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Unemployment climbs to 9.9% in September as full-time work lowest since October 2011; 2.2 million Australians looking for work, or more work

This Roy Morgan survey on Australia’s unemployment and ‘under-employed’* is based on weekly face-to-face interviews of 399,487 Australians aged 14 and over between January 2007 – September 2014 and includes 5,416 face-to-face interviews in September 2014.

In September 2014:

  • 12,224,000 Australians are in the workforce:
    (up 19,000 since last month August; however down 243,000 since September last year);
  • 11,016,000 Australians are employed:
    (down 125,000 since last month August; and down 154,000 since September last year);
  • 1,208,000 Australians are looking for work (9.9% of the workforce);
    (up 144,000 since last month August; but down 89,000 since September last year);
  • 7,168,000 Australians are employed full-time (the lowest since October 2011):
    (down 279,000 since last month August; and down 245,000 since September last year);
  • Since November 2007 Australia’s population has increased by approximately 2.5 million Australians, and yet only 13,000 new full-time jobs have been created over the past almost seven years.
  • 3,848,000 Australians are employed part-time (the highest since July 2011):
    (up 154,000 since last month August; and up 91,000 since September last year);
  • 1,015,000 Australians are under-employed (working part-time and looking for more hours – 8.3%):
    (down 65,000 since last month August; however this is up 26,000 since September last year).
  • 2,223,000 Australians are unemployed or under-employed (18.2% of the workforce);
    (up 79,000 since last month August; but down 63,000 since September last year);
  • After this month’s fall the latest Roy Morgan unemployment estimate of 9.9% is now a substantial 3.8% higher than the figure currently quoted by the ABS for August 2014 (6.1%).

 

Roy Morgan Unemployed and ‘Under-employed’* Estimate

 

Unemployed or

‘Under-employed’*

Unemployed

Unemployed looking for

‘Under-employed’*

Full-time

Part-time

2013

‘000

%

‘000

%

‘000

‘000

‘000

%

Jul–Sep 2013

2,314

18.5

1,272

10.2

618

654

1,042

8.3

Oct–Dec 2013

2,439

19.5

1,337

10.7

734

603

1,102

8.8

2014

 

 

 

 

 

 

 

 

Jan-Mar 2014

2,532

20.0

1,489

11.7

844

645

1,043

8.2

Apr-Jun 2014

2,360

18.9

1,273

10.2

638

635

1,087

8.7

Jul-Sep 2014

2,237

18.2

1,179

9.6

594

585

1,058

8.6

Months

 

 

 

 

 

 

 

 

July 2013

2,398

19.1

1,267

10.1

616

651

1,131

9.0

August 2013

2,257

18.2

1,251

10.1

631

620

1,006

8.1

September 2013

2,286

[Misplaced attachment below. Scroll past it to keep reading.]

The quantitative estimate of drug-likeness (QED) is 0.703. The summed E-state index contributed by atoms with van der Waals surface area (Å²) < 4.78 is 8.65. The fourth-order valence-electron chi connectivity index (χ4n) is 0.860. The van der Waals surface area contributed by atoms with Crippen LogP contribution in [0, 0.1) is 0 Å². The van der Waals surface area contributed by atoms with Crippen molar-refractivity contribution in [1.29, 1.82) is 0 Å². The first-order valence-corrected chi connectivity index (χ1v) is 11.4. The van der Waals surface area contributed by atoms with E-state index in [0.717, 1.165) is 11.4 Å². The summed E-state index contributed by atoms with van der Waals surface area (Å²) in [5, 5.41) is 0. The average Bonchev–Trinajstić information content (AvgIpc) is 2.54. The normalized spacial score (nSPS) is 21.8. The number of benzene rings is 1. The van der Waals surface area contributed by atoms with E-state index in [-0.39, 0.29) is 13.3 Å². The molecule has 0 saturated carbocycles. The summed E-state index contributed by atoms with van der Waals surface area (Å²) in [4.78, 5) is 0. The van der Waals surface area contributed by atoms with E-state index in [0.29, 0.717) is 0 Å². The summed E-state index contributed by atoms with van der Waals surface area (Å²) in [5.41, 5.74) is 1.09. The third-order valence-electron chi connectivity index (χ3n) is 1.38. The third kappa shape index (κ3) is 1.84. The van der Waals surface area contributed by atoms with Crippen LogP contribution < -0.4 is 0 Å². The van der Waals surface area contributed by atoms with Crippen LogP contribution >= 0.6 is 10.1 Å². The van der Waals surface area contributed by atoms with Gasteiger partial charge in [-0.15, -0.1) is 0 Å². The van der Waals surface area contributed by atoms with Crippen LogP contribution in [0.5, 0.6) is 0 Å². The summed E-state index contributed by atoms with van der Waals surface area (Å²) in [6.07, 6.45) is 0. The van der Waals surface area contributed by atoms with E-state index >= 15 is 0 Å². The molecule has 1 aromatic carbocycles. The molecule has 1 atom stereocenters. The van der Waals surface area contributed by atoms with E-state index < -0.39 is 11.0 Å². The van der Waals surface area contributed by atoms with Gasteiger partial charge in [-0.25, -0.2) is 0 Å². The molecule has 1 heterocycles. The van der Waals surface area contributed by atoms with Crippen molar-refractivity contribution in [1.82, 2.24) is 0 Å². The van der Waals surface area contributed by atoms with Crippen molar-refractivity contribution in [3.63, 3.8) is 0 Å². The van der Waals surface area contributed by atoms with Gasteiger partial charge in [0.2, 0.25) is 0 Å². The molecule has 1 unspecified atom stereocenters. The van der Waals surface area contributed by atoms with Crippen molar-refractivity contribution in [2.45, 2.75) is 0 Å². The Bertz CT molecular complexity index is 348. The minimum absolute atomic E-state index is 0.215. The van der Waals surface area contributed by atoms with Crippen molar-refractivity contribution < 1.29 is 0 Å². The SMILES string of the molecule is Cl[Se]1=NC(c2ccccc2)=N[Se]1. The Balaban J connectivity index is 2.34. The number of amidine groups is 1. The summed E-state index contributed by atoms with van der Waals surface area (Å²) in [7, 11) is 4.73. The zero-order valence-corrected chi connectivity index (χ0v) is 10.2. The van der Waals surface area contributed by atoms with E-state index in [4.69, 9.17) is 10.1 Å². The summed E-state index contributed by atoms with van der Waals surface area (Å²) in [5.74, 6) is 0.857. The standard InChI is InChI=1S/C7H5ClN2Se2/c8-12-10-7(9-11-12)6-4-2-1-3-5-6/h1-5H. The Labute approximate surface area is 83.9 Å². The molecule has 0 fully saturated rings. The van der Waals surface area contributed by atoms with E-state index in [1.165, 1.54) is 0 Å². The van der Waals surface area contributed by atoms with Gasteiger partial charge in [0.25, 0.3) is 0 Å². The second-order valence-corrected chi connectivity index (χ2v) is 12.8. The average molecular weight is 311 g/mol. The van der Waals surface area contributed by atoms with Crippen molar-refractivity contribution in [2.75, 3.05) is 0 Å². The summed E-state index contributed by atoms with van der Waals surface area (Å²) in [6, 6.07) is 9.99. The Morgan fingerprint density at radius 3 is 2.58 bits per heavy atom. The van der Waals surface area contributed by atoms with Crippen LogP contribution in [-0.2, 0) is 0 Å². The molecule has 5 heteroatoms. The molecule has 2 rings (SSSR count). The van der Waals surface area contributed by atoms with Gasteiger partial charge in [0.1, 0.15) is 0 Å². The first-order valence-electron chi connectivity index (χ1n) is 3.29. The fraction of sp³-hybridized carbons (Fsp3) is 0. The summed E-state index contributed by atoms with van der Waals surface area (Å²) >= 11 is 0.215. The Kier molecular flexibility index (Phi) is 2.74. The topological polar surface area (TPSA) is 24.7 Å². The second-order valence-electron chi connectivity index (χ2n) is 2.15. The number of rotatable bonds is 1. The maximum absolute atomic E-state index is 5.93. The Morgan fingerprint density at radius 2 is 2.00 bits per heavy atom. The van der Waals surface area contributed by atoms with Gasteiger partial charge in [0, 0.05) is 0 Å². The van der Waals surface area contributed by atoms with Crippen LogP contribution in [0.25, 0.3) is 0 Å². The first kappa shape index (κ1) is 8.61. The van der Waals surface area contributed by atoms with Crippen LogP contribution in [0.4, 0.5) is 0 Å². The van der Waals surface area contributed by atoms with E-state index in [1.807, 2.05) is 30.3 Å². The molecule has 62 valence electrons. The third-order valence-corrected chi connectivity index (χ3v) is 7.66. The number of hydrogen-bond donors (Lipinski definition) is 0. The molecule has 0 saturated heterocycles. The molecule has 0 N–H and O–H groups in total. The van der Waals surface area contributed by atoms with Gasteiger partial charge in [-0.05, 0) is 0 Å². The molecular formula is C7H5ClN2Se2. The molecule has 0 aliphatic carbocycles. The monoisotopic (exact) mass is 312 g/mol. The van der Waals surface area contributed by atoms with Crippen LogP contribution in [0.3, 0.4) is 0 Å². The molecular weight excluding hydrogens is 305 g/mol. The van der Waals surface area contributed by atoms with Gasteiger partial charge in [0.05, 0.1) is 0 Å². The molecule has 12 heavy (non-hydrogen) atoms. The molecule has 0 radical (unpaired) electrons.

18.3

1,297

10.4

607

690

989

7.9

October 2013

2,410

19.3

1,333

10.7

726

607

1,077

8.6

November 2013

2,404

19.3

1,268

10.2

700

568

1,136

9.1

December 2013

2,503

19.8

1,411

11.2

777

634

1,092

8.6

January 2014

2,545

20.0

1,440

11.3

851

589

1,105

8.7

February 2014

2,641

20.8

1,561

12.3

866

695

1,080

8.5

March 2014

2,410

19.1

1,465

11.6

814

651

945

7.5

April 2014

2,387

18.9

1,308

10.4

628

680

1,079

8.5

April 2014**

2,374

19.0

1,299

10.4

629

670

1,074

8.6

May 2014

2,179

17.8

1,186

9.7

603

583

993

8.1

June 2014

2,514

20.1

1,326

10.6

684

642

1,188

9.5

July 2014

2,344

18.9

1,265

10.2

654

611

1,079

8.7

August 2014

2,144

17.6

1,064

8.7

516

548

1,080

8.8

September 2014

2,223

18.2

1,208

9.9

613

595

1,015

8.3

*Workforce includes those employed and those looking for work – the unemployed. **The Roy Morgan employment estimates for May 2014 and going forward are based to a lower estimate of the Australian population aged 14 or more (from 19,365,000 in the original April figures to 19,205,000 for the revised April figures and 19,232,000 in May). The lower Roy Morgan national population estimate is a result of ABS revisions after fully including the results of the most recent ABS Census.


Gary Morgan says:

“Australia’s real unemployment jumped in September to 1.208 million (up 144,000 since August – 9.9%, up 1.2%) – the third year in a row unemployment has increased in September. Driving the rise in unemployment was a large fall in Australia’s full-time employment (7,168,000, down 279,000) – now at its lowest in nearly three years since October 2011 (7,131,000). The fall in full-time employment was only partially offset by a rise in part-time employment (3,848,000, up 154,000). Despite the rise in part-time employment, Australian under-employment fell to 1.015 million (down 65,000 – 8.3%, down 0.5%).